CSH provides Service Coordination, an essential component of all our housing programs, at our apartment communities and in our rental assistance programs to guide our participants in accessing appropriate services that will ensure housing stability, help them maintain or increase their income, and improve their quality of life. CSH encourages participants to receive as much assistance as possible during this time of transition from homelessness to obtaining and retaining permanent housing. While the program does not require acceptance of services, CSH recommends that each participant utilize relevant support networks.
The first step is to get our participants permanently and safely housed. Upon referral, Housing & Services Coordinators provide support to participants in navigating the leasing process, managing landlord/tenant relations, and troubleshooting when housing issues may arise.
Once housed, coordinators invite participants to complete an Individual Self-Sufficiency Assessment for wellness and social needs, conduct eligibility assessments for benefits, and design a menu of relevant services to recommend. Then the coordinators help participants identify and access services, provide guidance in selecting appropriate services, conduct regular home visits and/or monthly meetings, arrange educational classes, provide referrals, and assist with the application process for mainstream benefits and services such as mental health counseling, substance abuse treatment, educational opportunities, and job training programs.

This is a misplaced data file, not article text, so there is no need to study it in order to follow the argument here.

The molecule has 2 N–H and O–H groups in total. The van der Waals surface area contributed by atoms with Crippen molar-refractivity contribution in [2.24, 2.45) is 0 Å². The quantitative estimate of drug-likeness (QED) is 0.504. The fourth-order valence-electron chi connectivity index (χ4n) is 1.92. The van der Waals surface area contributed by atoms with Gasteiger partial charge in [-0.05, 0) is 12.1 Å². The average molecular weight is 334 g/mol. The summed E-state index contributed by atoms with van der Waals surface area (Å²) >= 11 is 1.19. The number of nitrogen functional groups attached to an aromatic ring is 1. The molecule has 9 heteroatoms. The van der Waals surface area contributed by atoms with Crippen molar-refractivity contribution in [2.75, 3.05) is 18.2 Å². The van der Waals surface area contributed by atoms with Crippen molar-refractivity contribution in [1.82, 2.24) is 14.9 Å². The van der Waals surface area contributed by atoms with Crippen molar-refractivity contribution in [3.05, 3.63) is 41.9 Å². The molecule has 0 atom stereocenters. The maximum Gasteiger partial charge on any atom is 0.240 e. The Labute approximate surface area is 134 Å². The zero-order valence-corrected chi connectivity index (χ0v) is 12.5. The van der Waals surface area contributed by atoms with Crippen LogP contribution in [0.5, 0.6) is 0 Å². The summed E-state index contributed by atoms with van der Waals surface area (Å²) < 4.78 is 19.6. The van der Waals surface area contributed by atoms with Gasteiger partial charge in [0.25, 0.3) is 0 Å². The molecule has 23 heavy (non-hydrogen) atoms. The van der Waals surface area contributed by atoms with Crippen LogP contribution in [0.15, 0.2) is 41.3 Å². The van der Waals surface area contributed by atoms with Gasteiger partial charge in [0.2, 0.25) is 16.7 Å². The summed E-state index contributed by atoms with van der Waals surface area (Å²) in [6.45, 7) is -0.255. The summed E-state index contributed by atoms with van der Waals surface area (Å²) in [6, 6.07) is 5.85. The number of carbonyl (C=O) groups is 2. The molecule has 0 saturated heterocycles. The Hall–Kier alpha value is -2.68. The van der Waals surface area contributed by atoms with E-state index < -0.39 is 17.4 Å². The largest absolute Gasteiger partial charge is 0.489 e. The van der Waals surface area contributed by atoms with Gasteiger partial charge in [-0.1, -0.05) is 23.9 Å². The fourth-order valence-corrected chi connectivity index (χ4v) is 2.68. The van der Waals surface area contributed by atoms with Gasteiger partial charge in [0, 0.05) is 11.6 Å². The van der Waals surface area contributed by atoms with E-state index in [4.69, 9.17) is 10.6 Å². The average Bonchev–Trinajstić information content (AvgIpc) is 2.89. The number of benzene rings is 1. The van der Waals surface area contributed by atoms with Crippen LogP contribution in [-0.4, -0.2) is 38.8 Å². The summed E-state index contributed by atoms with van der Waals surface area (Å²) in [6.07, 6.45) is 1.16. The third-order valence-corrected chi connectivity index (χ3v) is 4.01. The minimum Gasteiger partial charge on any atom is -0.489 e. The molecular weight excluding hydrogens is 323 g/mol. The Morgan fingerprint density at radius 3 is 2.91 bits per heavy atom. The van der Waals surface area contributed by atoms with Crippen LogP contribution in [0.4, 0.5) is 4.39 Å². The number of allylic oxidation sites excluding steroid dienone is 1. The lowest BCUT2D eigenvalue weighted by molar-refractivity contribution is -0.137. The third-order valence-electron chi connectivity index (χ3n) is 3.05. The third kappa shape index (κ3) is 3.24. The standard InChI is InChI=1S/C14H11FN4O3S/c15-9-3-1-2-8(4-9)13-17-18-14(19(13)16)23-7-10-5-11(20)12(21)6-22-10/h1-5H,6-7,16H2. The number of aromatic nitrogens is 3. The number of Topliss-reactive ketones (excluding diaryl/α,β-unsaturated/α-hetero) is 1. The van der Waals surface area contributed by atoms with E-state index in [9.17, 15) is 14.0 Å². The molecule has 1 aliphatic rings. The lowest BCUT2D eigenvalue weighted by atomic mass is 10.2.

Coordinators utilize the Mecklenburg County Resource Guide, an up-to-date and interactive resource directory for Food & Clothing, Transportation, Mental and Behavioral Health, Medical, Case Management, Youth programs, and other services.
Why Supportive Services?
Housing First in general and services coordination in particular advances a compassionate and fiscally responsible intervention that benefits not only the health, welfare, and safety of the individuals served but the entire community. When people experiencing homelessness get permanently housed and receive supportive services they are highly likely to stay housed and can therefore focus on their physical, mental, and emotional needs. Studies reveal that housing stability improves a person’s health and social status and reduces utilization of hospitals, jails, and emergency services at public expense.